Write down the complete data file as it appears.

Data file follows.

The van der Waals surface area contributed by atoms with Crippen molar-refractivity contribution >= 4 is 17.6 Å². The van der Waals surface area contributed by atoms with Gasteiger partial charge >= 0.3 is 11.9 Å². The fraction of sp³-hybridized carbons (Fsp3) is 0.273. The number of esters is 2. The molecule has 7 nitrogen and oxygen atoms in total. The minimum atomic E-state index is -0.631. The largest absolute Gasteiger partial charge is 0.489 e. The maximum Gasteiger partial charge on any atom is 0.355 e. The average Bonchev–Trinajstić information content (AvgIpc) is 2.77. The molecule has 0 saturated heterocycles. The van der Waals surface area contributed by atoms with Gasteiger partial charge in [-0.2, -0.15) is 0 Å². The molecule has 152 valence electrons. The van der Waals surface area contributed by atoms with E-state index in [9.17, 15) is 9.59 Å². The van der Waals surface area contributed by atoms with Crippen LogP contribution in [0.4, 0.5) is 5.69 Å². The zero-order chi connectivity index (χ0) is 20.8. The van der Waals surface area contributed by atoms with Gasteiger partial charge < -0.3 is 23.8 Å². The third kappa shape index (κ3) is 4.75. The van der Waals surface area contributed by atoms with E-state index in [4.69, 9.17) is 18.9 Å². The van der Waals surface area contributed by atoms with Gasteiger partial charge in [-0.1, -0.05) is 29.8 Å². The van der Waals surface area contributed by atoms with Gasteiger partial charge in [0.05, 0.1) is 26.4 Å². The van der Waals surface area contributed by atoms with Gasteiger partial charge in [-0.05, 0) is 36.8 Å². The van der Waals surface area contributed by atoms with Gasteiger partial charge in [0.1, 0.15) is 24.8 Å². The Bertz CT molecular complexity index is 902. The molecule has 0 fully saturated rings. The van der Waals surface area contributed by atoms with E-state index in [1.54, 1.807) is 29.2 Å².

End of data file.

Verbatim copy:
The van der Waals surface area contributed by atoms with Crippen molar-refractivity contribution >= 4 is 17.6 Å². The van der Waals surface area contributed by atoms with Gasteiger partial charge >= 0.3 is 11.9 Å². The fraction of sp³-hybridized carbons (Fsp3) is 0.273. The number of esters is 2. The molecule has 7 nitrogen and oxygen atoms in total. The minimum atomic E-state index is -0.631. The largest absolute Gasteiger partial charge is 0.489 e. The maximum Gasteiger partial charge on any atom is 0.355 e. The average Bonchev–Trinajstić information content (AvgIpc) is 2.77. The molecule has 0 saturated heterocycles. The van der Waals surface area contributed by atoms with Gasteiger partial charge in [-0.2, -0.15) is 0 Å². The molecule has 152 valence electrons. The van der Waals surface area contributed by atoms with E-state index in [9.17, 15) is 9.59 Å². The van der Waals surface area contributed by atoms with Crippen LogP contribution in [0.4, 0.5) is 5.69 Å². The zero-order chi connectivity index (χ0) is 20.8. The van der Waals surface area contributed by atoms with Gasteiger partial charge < -0.3 is 23.8 Å². The third kappa shape index (κ3) is 4.75. The van der Waals surface area contributed by atoms with E-state index in [4.69, 9.17) is 18.9 Å². The van der Waals surface area contributed by atoms with Gasteiger partial charge in [-0.1, -0.05) is 29.8 Å². The van der Waals surface area contributed by atoms with Gasteiger partial charge in [0.05, 0.1) is 26.4 Å². The van der Waals surface area contributed by atoms with Gasteiger partial charge in [-0.05, 0) is 36.8 Å². The van der Waals surface area contributed by atoms with Gasteiger partial charge in [0.1, 0.15) is 24.8 Å². The Bertz CT molecular complexity index is 902. The molecule has 0 fully saturated rings. The van der Waals surface area contributed by atoms with E-state index in [1.54, 1.807) is 29.2 Å².